The handy man can

It’s the first weekend in November, the one where we’ll set the clocks back an hour, and my whole family was up before the sun this Saturday morning because we’re not in the habit of sleeping in.

“Did you sleep well?” my husband asked as I poured myself a cup of coffee at 6:30 a.m.

I told him that I slept pretty well between 10:30 p.m. and 3:30 a.m. Then I got up and read for an hour. Then I went back to sleep until the alarm he accidentally set went off at 5:30 a.m.

“What say you?” I asked him pointedly, because it was his fault the two of us woke up at 5:30 a.m. on a Saturday, and because I just finished teaching a Shakespeare unit at school. It’s my third year of teaching and my first teaching Shakespeare.

My husband Dan also teaches high school English and whenever he does Shakespeare, he walks around the house quoting the plays. Sometimes he’ll come in from the garage smelling of fuel, with pockets full of springs and coils, wearing a camouflage hat, and if he doesn’t start talking about pistons and cylinders, he might say something like, “play me some merry dump,” which at least I can understand.

Last summer, I was reading this online lit mag when I came across an essay by this woman who broke my husband’s heart when she dumped him about 17 years ago. I was just reading this magazine that I often read because I enjoy the essays, and then I recognized her name, and then I realized that the essay, which turned out to be some award-winning anthologized essay, was actually about my husband.

His ex-girlfriend was recalling their relationship with what seemed to be nostalgia and wondering if maybe she hadn’t taken him for granted just a bit. It was just that his inclinations toward activities such as hunting and engine repair somehow made him an unlikely fit for this girl who wanted to write about gourmet food and punk music (an odd enough juxtaposition already), so she dumped him. And then many years later she wrote an essay about it.

All I can say is that, for me, stumbling upon that essay was a surreal experience.

The ex wondered in her piece, if she had married Dan, would he have come in from the garage every day with grease under his fingernails talking shop, and would she have reacted with a sort of grudging acceptance. All I could do was nod as I read.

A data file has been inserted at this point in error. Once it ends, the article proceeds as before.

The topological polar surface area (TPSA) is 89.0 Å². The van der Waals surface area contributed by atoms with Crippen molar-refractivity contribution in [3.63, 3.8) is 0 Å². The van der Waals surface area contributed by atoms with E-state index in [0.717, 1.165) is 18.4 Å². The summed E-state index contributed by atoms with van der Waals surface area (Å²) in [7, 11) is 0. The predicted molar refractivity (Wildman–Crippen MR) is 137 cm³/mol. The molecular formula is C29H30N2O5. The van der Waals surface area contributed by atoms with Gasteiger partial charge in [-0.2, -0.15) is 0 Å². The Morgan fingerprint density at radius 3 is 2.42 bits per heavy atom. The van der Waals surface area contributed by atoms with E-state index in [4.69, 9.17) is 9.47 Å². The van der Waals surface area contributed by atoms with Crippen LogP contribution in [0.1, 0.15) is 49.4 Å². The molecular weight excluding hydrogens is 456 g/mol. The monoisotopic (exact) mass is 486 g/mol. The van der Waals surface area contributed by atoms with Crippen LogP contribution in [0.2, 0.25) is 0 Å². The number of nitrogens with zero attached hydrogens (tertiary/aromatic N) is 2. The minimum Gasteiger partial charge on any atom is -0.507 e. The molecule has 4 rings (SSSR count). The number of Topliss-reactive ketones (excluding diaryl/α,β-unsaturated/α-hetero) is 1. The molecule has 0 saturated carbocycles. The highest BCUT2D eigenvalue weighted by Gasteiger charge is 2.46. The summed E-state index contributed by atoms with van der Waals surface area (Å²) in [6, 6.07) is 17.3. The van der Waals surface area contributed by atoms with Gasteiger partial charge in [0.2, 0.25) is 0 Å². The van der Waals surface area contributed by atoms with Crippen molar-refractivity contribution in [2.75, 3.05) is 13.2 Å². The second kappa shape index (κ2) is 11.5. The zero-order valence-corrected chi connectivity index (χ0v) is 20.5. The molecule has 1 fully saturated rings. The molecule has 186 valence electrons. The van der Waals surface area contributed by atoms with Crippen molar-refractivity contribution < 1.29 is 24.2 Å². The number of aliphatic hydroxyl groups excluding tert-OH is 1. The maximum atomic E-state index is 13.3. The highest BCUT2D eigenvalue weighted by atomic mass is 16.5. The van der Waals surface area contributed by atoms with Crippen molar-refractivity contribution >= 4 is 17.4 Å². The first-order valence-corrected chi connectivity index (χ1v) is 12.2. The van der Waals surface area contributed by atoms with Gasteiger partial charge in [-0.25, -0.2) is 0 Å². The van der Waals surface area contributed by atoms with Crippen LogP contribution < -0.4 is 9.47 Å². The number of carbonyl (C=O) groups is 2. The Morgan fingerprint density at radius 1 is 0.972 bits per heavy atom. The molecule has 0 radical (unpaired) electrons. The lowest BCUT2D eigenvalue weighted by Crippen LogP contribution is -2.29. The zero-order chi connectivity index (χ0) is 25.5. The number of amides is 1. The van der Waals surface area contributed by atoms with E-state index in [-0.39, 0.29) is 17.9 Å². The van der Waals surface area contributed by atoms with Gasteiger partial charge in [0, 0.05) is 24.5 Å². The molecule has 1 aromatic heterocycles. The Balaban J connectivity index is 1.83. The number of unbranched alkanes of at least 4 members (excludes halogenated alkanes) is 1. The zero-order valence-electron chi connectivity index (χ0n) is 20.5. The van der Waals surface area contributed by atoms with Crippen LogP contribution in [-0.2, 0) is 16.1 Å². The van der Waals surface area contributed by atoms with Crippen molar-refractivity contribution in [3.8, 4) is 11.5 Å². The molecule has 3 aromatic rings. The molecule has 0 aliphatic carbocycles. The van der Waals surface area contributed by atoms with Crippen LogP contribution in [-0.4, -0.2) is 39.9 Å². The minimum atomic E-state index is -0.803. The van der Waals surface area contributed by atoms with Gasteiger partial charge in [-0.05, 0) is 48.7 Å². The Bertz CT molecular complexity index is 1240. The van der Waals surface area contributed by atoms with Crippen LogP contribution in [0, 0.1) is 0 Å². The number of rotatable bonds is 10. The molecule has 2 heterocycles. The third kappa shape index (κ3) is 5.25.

Last week, I did tell my husband that he would not be allowed to wear one of his “King of the Hill” outfits to my upcoming poetry reading. He then went on a tirade about how he will do what he wants, when he wants, at which point I reminded him that he has many bosses, several of whom are female. At that point he delivered a soliloquy about how he fixes cars and mows lawns and cleans stadiums and not everyone is willing or capable of doing those things.

Which is true.

But this morning as he gathered his tools before the sun rose to go to a neighbor’s house for one of his handyman jobs, he joked that he might start wearing polo shirts and loafers, if only so people would stop asking him to please visit their homes at his earliest convenience to repair whatever has most recently malfunctioned. I responded by saying that dressing like a normal person would be an excellent idea for him and that I was excited to help him put the plan into action.

But he was only kidding.

Regarding the poetry reading, I had called an after-school meeting in my classroom on Friday for those who would be participating, so we could practice. Each of us scrounged up a poem we had written at some point in the past couple of years and read it quickly and nervously in front of our small audience, hoping that this would prepare us for the larger one we’ll face later this week.

One thing about being a teacher is that, when they get to know you, students are curious about what you were like when you were their age. They want to know if you were cool because now you are a teacher and that is certainly not very cool.

Because I went to the county school and now I teach at the city school, some of my students told me this week that I must have worn cowgirl boots and listened to country music as a teen. I pretended to be offended, saying, “How dare you accuse me of listening to country music!”

Those who know me better, the creative writing kids, asked if I was one of those teens who listened to Nirvana and wore black lipstick.

That is little closer to the mark, although the lipstick was brown – “coffee bean,” to be specific. I still have a tube in my bag, although I almost never wear it.

When they asked, I told the kids that, even in high school, I was kind of the same as I am now -kind of a plain Jane. Because even then I didn’t want to spend too much time on my costume. I wanted to think I was deeper than that.

After we read our poems, one of the girls said she didn’t think she had done such a great job as the emcee at the poetry reading last year because she was nervous.

I told her that as far as I was concerned, she had done a better job than me, because I had been nervous, too, and I also hated my outfit.

We spent the rest of our meeting reading fashion blogs and looking at outfits on Pinterest.


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